08/05/2018Multidrug-resistant organisms that are treated with a dosage that exceeds the regular dose a hundred times and at temperatures of over 40 degrees Celsius – the human organism is unable to handle it. Yet if the diseased organ is treated outside of the body, extreme conditions are an option. For the first time, physicians have succeeded in treating a severe case of pneumonia by using the OCS.
02/05/2018When human movements are no longer as smooth as they should be – due to misalignments or as the result of an injury for example – biomechanical measuring systems spring into action. Thanks to different types of sensors and optical technologies, physicians, therapists, and sports scientists embark on a search for possible causes and corrective options.
23/04/2018A bypass is a complicated structure. It is either made of synthetic materials that can cause blood clots and infections or created by using the patient’s veins. However, the latter often does not yield adequate material. A newly developed bioreactor could solve this problem in the future. It is designed to tissue engineer vascular grafts by using the body’s own material.
09/04/2018When a skin lesion is suspected to exhibit malignant changes, it is usually promptly removed. However, not all cases require an excision of the affected tissue. The startup company Magnosco has developed a procedure that uses a laser to support the diagnosis and early detection of malignant melanoma.
22/03/2018Virtual reality and medicine are increasingly mentioned in the same context. In addition to the development of applications that support the treatment of patients suffering from chronic pain and anxiety, this technology also benefits medical staff. Two months ago, the Ulm University Hospital has opened the VR Lab, where medical students can train and learn with the help of 3D organs.
08/03/2018Automation makes work life easier in many ways but is it also a solution for analyzing medical images? Is a computer actually reliable enough to assist in the medical decision making process? Researchers in Landshut examine how machine learning algorithms can work more reliably and support radiologists.
01/03/2018Conventional cancer treatment selection typically depends on the location of the tumor. However, this approach ignores the distinct gene mutations in the tumor of the individual patient. New cancer research approaches increasingly emphasize the concept of personalized therapy.
01/03/2018Personalized medicine does not follow a "one-size-fits-all" treatment approach but emphasizes a "tailor-made" paradigm, meaning a treatment is customized to each individual person's case. For patients, this increases the chances of treatment success and means fewer side effects. While the approach originates in the field of oncology, it is now also increasingly applied to other disease patterns.
01/03/2018Everyone is different. This statement also applies to our health. Cancer, in particular, can look and progress differently depending on the individual person. That’s why every patient ideally also needs a customized treatment that is tailored to their individual needs. But how feasible is this idea?
22/02/2018Here on Earth, all experiments are bound by gravitation. Yet, freed from gravity's grip, tumor cells, for example, behave in an entirely different way. As part of the "Thyroid Cancer Cells in Space" project by the University of Magdeburg, smartphone-sized containers carrying poorly differentiated thyroid cancer cells are sent into space.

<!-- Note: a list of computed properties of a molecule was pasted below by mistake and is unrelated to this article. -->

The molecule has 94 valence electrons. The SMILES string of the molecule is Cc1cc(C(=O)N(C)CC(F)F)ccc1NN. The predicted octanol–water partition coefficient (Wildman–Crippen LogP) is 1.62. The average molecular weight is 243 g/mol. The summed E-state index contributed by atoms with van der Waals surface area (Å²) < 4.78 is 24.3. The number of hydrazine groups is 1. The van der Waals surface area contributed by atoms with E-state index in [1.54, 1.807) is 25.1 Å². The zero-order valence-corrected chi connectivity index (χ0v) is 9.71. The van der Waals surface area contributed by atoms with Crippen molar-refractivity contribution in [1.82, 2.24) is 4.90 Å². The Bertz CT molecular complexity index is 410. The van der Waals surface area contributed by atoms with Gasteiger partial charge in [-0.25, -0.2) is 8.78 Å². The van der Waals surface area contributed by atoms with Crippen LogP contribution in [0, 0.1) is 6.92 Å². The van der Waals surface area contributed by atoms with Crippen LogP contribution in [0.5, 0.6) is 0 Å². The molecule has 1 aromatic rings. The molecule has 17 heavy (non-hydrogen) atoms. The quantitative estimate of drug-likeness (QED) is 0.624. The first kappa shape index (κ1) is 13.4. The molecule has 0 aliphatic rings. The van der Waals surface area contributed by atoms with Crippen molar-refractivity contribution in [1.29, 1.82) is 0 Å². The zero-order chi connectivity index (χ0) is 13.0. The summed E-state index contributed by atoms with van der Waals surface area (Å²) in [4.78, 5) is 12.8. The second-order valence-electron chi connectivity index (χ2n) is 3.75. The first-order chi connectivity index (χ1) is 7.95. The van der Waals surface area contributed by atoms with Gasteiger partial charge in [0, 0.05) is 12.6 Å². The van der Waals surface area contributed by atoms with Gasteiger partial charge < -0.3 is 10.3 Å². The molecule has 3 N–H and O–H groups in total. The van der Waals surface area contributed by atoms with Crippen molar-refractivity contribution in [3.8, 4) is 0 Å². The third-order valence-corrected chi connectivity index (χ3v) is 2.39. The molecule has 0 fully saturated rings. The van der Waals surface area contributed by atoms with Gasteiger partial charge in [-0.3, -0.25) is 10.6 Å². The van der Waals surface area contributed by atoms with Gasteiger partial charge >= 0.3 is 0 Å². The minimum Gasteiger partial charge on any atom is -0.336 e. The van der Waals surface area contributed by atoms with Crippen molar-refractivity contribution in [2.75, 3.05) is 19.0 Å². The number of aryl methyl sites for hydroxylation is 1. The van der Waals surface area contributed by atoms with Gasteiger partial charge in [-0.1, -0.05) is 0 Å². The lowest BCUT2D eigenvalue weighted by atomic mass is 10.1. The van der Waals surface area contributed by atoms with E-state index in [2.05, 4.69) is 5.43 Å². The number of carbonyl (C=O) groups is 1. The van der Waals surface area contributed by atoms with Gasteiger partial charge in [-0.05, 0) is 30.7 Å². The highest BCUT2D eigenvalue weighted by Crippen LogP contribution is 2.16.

08/02/2018When body tissue is reconnected during a tumor operation in the gastrointestinal tract, surgeons need information about the current state of these so-called anastomoses. The new, non-invasive hyperspectral imaging technology now makes it possible to measure the crucial parameters during surgery and thereby increase surgical precision.
22/01/2018Research does not always occur in laboratory settings. As part of citizen science, citizens collect data and make it available for research projects. Now, this approach is also adopted in medicine by way of patient science: in a new project, patients take part in cystic fibrosis research. The goal is to improve the lives of those who are affected by this chronic disease.
08/01/2018Few patients with heart failure are fortunate enough to receive a donor's heart. Ventricular assist devices (or heart pumps) have been around for several years and are designed to buy time as patients wait for a transplant. Unfortunately, the body doesn't always tolerate these devices.
04/01/2018While it is commonplace for operating room staff to work together as a team, the collaboration of operating room systems does not always work so well – many devices are still separated from one another, causing the OR processes to be prone to mistakes. The same applies to surgical navigation technologies that represent the interface between imaging, the surgeon and therapeutic devices.
20/12/2017Sixty percent of newborns are affected by jaundice during their first days of life. In most cases, the condition is harmless. The ailment is more pronounced in premature babies, whose treatment involves irradiation with blue light in a special incubator – naked and alone.
22/11/2017Human trafficking is a global crime that often preys on underage persons and forces them into prostitution and forced labor. In most cases, people are smuggled across borders with fake passports. Scientists at the Fraunhofer IBMT have now developed a non-invasive, handheld smartphone-compatible scanner that uses ultrasound to determine whether a person has reached full legal age.